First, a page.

MANILA • Philippine lawmakers yesterday voted to extend martial law on the southern island of Mindanao until the end of the year, giving President Rodrigo Duterte extra time to quell a rebellion by militants allied with the Islamic State in Iraq and Syria (ISIS) group.
After debating for seven hours, 261 lawmakers agreed to extend military rule in a special session of the House of Representatives and the Senate.
The votes represented more than two-thirds of Congress, which has over 300 lawmakers.
Sixteen members of the Senate and 245 from the Lower House voted in favour of the extension until Dec 31.
Only 18 voted against the motion - four senators and 14 members of the House of Representatives.
Mr Duterte had previously imposed a 60-day period of martial law over Mindanao when fighting broke out in Marawi on May 23.
But it was set to expire at midnight yesterday.
Martial law allows the military to establish control, with measures such as curfews, checkpoints and gun control, in a country where civilians are allowed to keep licensed firearms at home.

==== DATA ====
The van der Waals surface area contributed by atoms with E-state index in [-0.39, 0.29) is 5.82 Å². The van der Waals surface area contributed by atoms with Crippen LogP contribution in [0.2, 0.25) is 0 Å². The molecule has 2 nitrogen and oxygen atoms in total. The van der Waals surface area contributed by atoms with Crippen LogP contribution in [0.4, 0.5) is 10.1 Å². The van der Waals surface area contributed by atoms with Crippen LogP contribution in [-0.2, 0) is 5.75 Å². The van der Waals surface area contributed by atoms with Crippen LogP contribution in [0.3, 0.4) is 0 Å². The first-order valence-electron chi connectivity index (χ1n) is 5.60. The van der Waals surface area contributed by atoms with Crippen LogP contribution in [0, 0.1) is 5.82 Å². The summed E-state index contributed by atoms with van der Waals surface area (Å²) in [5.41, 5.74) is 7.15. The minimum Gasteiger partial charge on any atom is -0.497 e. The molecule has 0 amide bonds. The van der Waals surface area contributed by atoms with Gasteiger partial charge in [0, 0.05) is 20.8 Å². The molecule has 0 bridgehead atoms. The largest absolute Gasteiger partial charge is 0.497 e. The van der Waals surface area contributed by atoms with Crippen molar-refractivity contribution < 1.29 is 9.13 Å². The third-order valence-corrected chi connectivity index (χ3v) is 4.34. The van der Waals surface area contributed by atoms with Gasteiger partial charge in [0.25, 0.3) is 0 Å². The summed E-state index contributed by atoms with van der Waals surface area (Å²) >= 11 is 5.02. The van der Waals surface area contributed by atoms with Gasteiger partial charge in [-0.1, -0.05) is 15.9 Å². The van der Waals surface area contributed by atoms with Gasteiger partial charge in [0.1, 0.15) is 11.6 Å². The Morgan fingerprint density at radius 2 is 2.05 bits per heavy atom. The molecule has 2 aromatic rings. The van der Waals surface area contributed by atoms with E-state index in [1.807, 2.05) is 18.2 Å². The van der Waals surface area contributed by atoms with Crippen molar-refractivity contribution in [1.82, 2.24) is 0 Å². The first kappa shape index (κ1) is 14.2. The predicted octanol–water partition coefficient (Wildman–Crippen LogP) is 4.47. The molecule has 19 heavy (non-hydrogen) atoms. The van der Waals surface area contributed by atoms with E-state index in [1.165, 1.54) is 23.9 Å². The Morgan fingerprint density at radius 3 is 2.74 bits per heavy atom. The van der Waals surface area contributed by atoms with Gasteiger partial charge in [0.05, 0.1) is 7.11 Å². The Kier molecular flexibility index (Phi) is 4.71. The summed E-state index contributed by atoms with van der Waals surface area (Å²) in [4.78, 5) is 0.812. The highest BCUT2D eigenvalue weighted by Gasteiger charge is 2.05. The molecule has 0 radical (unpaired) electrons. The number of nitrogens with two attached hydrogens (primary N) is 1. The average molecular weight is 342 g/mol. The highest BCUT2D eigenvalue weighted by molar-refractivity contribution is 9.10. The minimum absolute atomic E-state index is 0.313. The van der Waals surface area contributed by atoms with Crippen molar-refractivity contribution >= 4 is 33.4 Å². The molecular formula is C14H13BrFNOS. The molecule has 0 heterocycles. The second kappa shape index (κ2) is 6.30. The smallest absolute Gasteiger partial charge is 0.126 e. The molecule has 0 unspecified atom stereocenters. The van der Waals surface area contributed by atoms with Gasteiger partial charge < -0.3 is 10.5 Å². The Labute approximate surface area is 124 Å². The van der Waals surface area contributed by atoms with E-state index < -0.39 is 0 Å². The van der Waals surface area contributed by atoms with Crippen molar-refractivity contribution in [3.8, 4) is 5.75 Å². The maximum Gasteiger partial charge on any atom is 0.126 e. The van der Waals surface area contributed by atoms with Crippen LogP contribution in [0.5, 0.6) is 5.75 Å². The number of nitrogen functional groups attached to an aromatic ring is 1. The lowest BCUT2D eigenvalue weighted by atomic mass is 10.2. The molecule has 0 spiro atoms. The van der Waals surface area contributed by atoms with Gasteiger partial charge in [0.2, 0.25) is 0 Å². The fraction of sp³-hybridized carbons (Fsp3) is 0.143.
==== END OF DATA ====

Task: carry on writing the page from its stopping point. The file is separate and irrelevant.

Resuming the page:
However, any martial law extensions must be approved by Congress.
The subject remains sensitive in the Philippines, decades after late dictator Ferdinand Marcos put the country under military rule for part of his 20-year term. Thousands of critics, political opponents and communist guerillas were killed, detained or arrested during the period, according to historians.
About a dozen protesters in the gallery interrupted yesterday's hearing, chanting "never again, never again to martial law" before they were escorted out.
A slide presentation accompanying Mr Duterte's request, seen by AFP, compared the Marawi crisis to the ISIS takeover of the Iraqi city of Mosul.
Marawi itself could now become a magnet for foreign fighters in Iraq and Syria, it said.
Most of the militant leaders remain at large, the presentation added, while about 90 of the gunmen have slipped past security cordons and may link up with other armed groups in the region to mount similar wide-scale attacks.
A reported released last Friday by the Jakarta-based Institute for Policy Analysis of Conflict (Ipac) warned that the terrorist network battling Philippine forces in Marawi may be preparing Muslim militants to carry out similar attacks in Asia.
Ipac director Sidney Jones told Reuters: "The risks won't end when the military declares victory (in Marawi)."
The two men heading the Marawi network had also apparently urged militants to attack targets in Singapore, Thailand, Myanmar, South Korea, Japan and China, said Ipac.
They were said to have sent out the message on the Russian-developed social media app Telegram.
REUTERS, AGENCE FRANCE-PRESSE